Tuesday, November 22, 2011

Clinic Report: Friday

Friday, I had the wonderful opportunity to sleep in!  How odd.  I don't know how long its been since I had a whole morning and (almost) nothing to do.  However, following my usual trend of bad luck (see my list of disasters from Murdoch Mysteries) I woke up feeling sick.  At first, my sleep addled brain just plugged it down to nerves.  I thought thatwas odd, as I hadn't really been nervous.  Plus, I'd never felt that ill from nerves before.  After actually being physically sick, I realized that this must be something more than just nerves.  So the quest became finding something that would settle my stomch, and not put me to sleep.  With that settled, I made myself some breakfast (with my appetite magically restored, and my "nerves" miraculously disappeared) and sat down to waste away the next two hours.  Oh the joys of the internet!
I arrived at the barn at around noon, an hour after the clinic was supposed to start.  Belinda had been detained with an emergency phone call for a 1/2 hour, so we were actually running a 1/2 hour behind schedule. I ended up getting to watch a little bit of everyone's ride, which was an unexpected treat.

The highlight of the day would probably be watching my coach and Belinda work on Bronx's piaffe.  They did some in hand work, and Bronx decided he didn't really feel like it, so we watched 20 minutes of bucking, kicking, rearing, etc.  (My coach did a fabulous job of sticking on... a few of them were really impressive!) Belinda's later explanation of why they continued to push him even when he was acting out like that was that if you quit, you're showing him that acting like that gets him out of it.  They pushed him, and he pushed back with a vengeance, but since they'd pushed, they had to keep on pushing until he gave.  IT was entertaining, to say the least!
My actual ride went really well.  At first, I was a little worried.  Cadence and I combined the least experienced horse and the least experienced rider with a background in not dressage, but eventing.  To compound my trepidations... actually, I don't think that's a particularly good way of putting it.  This didn't scare me, so much as entertain me.  Either way, I digress.  When Cadence and I began our warm up, she was a little narky, and not too keen to bend.  She did a lovely trot stretch though.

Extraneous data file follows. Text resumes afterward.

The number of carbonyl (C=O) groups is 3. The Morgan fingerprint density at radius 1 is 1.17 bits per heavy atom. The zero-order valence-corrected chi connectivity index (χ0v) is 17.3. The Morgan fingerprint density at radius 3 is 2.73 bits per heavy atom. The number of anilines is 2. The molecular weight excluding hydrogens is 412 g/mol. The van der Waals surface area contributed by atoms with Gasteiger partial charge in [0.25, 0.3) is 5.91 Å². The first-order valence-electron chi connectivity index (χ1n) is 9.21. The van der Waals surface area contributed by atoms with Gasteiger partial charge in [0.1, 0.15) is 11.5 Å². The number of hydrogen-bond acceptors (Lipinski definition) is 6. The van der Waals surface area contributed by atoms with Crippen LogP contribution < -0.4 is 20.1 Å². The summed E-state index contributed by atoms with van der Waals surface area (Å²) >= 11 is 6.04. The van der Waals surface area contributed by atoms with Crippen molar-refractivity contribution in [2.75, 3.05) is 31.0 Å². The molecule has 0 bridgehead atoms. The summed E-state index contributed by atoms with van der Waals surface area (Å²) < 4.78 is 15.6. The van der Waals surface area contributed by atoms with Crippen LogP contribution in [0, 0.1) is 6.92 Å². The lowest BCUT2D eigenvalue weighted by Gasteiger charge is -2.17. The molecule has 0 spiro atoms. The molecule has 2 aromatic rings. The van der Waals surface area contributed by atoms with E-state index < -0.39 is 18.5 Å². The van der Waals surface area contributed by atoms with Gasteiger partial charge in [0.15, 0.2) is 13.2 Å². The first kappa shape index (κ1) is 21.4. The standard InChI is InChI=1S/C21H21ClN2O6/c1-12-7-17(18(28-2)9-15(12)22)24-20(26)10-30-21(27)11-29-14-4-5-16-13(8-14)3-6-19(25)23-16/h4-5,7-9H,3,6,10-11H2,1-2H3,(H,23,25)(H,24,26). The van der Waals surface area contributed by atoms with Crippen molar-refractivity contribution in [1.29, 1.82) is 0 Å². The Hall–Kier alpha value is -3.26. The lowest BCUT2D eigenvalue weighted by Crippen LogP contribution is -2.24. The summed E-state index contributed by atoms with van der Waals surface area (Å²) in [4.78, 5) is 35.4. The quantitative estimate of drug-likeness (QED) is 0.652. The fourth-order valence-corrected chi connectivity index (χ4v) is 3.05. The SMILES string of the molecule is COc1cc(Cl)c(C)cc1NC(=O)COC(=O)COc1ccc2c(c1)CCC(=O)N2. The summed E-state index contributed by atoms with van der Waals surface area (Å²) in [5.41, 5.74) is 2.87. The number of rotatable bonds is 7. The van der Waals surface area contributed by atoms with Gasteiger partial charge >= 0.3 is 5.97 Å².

While we warmed up, my coach gave Belinda our history.  Green horse, green rider, working on straightness and balance in the canter and canter in transitions.  Essentially, she just warned Belinda about what was to come.
When we'd finished our warm up, Belinda asked to see us just go w/t/c.  When we were finished, she looked straight at my coach and said "You lied!  I was expecting way worse!"  I guess Cadence's recent improvements have surprised my coach as well :)  So we went on to work on the following:
1) Making sure Cadence doesn't grab.
       When I want to slow, and Cadence doesn't, she likes to grab and lay on you.  She's gotten better, but it sure as heck isn't gone.
2) Getting IMMEDIATE responses
       No step of walk before moving into her trot.  It goes walk, aid, trot.  Same going from trot to canter
3) Collecting the walk and trot
4) Acheiving those same responses without stepping into the transition from a collected walk and collected trot
5) Trot Extensions
       We did this one after the canter... so I can't say as it was 100% successful.  Belinda wanted full on toe-flicking extensions, not the slightly longer lengthens that we're currently happy with.
       Walk, trot, walk, trot, halt, trot, canter, trot, canter, trot, canter.  Cadence was like 'MAKE UP YOUR DAMN MIND HUMAN!'  It was funny.

Some pics taken from rather an odd angle... and she looks demonic thanks to horsey version of red eye :)

The first lesson was very successful. Belinda is an absolutely wonderful person to ride with.  When riding with her, you don't feel like you're riding with someone who has ridden at the Olympics, someone who just came back from Aachen, or someone who was on the phone that morning sorting out issues with the Canadian team's chef d'equipe.  It felt like I was riding with a friend of my coach's.  Both 'personalities' are true, but you only ever see one... until something like the Olympics are mentioned in passing ;) Then you remember who you're talking to.
The only thing that surprised me was that the mare barely broke a sweat.  Oh Mare, where oh where does that fitness come form?  Her only sweaty place was under the saddle pad :(  Everyone else came back drenched :P
Spoiler alert: She won't get off so easy tomorrow


  1. Good report, I like the observations re: teaching horse piaffe. I think this (not piaffe, but when to work through resistance) is the hardest part to learn and where having help of those who have been there is so critical! We doubt ourselves if we work alone all the time.

  2. It's wonderful to have someone who can not just support you, but correct you when you've gone wrong... a wealth of knowledge and experience is always handy.